I can't stress enough about how much the heat and humidity affect my running. I'm up to four-mile long runs and sometimes I feel like they're multiplied by ten. I almost grimace at the thought of running longer and longer distances in this weather. I have to run either very early in the morning or late afternoon in order to beat the heat. My favorite time to run is just after it rains when the air is cooler.
I think my biggest running accomplishment was my first marathon. I had signed up with The Leukemia and Lymphoma Society's Team in Training program back in May of 2000. I wanted to run farther than I'd ever run before and I knew I'd need special motivation to do it. A friend's daughter had passed away from a rare form of cancer and I wanted to run in her honor. Every time I thought I couldn't run another step during training I'd think of her and what she went through every day to stay alive one minute longer and it was all I needed to push on.
By the time I stood at the starting line of the "Portland Marathon" I knew I would do what ever it took to finish and I did it in 5 hours and 45 minutes. After that I knew I could do another and another and another as long as I trained for them with out getting hurt.
Despite my best efforts I did get hurt while training for what should have been my second marathon. In 2002 I was training with the San Diego Track Club for "The Suzuki Rock and Roll Marathon". Half way through my training I suffered stress fractures in both legs. I had to settle for volunteering instead. Now I take calcium supplements and make sure I'm not over training. I've learned from my mistakes and expect great improvements in my running and health by the time I leave Diego Garcia at the end of the year.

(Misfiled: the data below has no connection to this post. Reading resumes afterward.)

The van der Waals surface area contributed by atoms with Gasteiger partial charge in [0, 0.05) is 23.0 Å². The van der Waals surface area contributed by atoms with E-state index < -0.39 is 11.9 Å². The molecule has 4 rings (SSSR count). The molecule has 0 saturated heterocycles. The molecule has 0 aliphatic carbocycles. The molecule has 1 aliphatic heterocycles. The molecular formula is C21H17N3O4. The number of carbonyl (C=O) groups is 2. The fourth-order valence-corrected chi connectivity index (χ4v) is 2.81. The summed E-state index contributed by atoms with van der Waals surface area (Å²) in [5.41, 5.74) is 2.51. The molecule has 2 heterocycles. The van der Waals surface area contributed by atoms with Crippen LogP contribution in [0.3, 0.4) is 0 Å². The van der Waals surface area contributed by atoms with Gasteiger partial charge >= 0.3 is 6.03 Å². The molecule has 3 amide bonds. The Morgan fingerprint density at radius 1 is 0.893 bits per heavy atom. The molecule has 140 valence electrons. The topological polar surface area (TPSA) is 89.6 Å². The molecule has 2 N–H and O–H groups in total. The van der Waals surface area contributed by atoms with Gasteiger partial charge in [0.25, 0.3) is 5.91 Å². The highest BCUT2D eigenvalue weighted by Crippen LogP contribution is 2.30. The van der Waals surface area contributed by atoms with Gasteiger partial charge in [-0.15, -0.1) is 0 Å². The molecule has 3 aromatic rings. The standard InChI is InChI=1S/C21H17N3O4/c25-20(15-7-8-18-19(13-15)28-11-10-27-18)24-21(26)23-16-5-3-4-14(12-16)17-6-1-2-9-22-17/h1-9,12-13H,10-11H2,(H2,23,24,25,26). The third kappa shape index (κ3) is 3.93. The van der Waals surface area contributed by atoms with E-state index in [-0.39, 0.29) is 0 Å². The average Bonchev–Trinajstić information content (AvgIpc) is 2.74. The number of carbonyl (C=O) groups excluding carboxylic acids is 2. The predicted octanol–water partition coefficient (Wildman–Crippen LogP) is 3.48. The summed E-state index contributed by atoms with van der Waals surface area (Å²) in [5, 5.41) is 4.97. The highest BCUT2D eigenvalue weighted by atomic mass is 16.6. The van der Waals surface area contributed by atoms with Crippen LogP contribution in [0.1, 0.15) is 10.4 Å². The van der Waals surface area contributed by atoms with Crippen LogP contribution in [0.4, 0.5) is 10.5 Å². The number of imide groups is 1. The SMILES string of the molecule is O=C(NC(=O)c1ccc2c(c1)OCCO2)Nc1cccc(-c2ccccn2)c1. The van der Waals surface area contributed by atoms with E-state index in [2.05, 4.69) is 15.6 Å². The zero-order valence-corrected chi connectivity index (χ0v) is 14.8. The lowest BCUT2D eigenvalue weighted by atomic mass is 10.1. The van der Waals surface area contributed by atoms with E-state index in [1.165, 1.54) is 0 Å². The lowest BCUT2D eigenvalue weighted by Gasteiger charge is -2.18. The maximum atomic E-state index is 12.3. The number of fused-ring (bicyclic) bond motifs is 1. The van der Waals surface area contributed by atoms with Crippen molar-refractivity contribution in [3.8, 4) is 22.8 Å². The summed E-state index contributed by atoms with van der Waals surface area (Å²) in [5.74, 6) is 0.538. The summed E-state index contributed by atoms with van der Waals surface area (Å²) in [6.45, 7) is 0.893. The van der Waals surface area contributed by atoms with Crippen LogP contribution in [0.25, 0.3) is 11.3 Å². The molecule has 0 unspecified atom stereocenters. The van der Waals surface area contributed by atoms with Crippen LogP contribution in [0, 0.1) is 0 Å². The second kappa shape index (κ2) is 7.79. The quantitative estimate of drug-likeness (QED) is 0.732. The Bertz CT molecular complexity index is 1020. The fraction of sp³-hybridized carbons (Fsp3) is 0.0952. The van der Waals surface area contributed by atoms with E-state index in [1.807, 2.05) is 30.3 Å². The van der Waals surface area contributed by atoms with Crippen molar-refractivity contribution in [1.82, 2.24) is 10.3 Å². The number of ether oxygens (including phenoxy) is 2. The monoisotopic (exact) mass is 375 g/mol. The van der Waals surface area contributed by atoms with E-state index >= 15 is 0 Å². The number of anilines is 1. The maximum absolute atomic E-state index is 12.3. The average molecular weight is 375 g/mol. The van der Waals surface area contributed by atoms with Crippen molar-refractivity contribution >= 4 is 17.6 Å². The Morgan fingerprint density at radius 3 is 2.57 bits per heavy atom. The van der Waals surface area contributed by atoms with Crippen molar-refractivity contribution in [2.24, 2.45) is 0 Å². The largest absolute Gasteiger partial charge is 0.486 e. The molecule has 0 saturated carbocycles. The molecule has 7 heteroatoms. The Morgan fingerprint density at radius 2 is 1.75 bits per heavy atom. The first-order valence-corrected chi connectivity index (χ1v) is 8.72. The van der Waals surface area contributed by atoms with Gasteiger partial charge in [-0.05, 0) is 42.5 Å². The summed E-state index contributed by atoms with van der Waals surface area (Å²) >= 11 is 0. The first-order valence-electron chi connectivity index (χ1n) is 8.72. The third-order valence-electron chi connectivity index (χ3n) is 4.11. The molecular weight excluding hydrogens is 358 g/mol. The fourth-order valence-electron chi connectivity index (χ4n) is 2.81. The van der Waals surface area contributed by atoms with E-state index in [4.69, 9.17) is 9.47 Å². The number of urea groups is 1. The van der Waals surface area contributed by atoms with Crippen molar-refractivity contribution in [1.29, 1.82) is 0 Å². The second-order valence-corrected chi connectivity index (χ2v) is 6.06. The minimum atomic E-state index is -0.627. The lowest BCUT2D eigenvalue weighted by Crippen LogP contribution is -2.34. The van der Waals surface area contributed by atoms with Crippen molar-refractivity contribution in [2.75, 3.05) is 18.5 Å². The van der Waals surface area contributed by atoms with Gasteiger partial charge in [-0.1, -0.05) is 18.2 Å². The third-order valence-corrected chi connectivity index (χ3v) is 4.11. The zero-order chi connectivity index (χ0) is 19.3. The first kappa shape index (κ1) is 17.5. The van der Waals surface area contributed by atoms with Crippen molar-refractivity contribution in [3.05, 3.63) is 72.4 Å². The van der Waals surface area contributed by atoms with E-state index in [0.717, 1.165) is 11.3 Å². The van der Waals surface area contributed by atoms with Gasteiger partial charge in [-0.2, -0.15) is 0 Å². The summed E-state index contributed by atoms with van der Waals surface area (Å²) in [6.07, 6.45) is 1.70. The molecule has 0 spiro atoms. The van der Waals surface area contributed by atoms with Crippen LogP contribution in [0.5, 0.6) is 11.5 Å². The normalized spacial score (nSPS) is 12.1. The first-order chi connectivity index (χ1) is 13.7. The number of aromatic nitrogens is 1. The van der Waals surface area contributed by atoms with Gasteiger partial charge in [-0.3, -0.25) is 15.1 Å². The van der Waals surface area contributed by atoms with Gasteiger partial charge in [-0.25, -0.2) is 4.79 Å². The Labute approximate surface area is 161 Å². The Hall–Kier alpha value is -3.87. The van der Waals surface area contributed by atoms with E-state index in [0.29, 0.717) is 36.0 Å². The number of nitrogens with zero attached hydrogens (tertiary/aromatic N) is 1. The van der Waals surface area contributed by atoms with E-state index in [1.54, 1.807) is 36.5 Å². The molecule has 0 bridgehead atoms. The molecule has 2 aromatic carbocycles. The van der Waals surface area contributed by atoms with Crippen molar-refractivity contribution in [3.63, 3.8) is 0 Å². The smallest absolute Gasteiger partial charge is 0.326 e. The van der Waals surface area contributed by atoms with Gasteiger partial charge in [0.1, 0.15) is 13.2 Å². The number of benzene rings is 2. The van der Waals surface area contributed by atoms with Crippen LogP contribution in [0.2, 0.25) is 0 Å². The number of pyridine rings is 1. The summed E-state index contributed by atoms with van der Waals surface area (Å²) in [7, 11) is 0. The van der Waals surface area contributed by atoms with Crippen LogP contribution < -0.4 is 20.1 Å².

I started training for my next marathon at the beginning of March, partly because I need to get back in shape and mostly because I want to make a habit of running marathons. My training is going great but I am a procrastinator at heart and it takes a lot of self-motivation and discipline. I run any where from three to six times a week and keep track of my runs with an online log. I do my long runs on Saturdays and speed work at least twice a week.
I don't log any miles with an official running group because we don't have one here but whenever I go running there's always someone else running too. The island isn't very big, only about 36 miles from one tip of its unique horseshoe shape to the other. We only use about a third of it anyway, the rest is protected wildlife habitat. There's a paved running path that's marked every quarter mile for several miles and there are lots of trails but you run the risk of tripping over coconuts or coconut crabs the size of footballs. I stick to the pavement for the most part.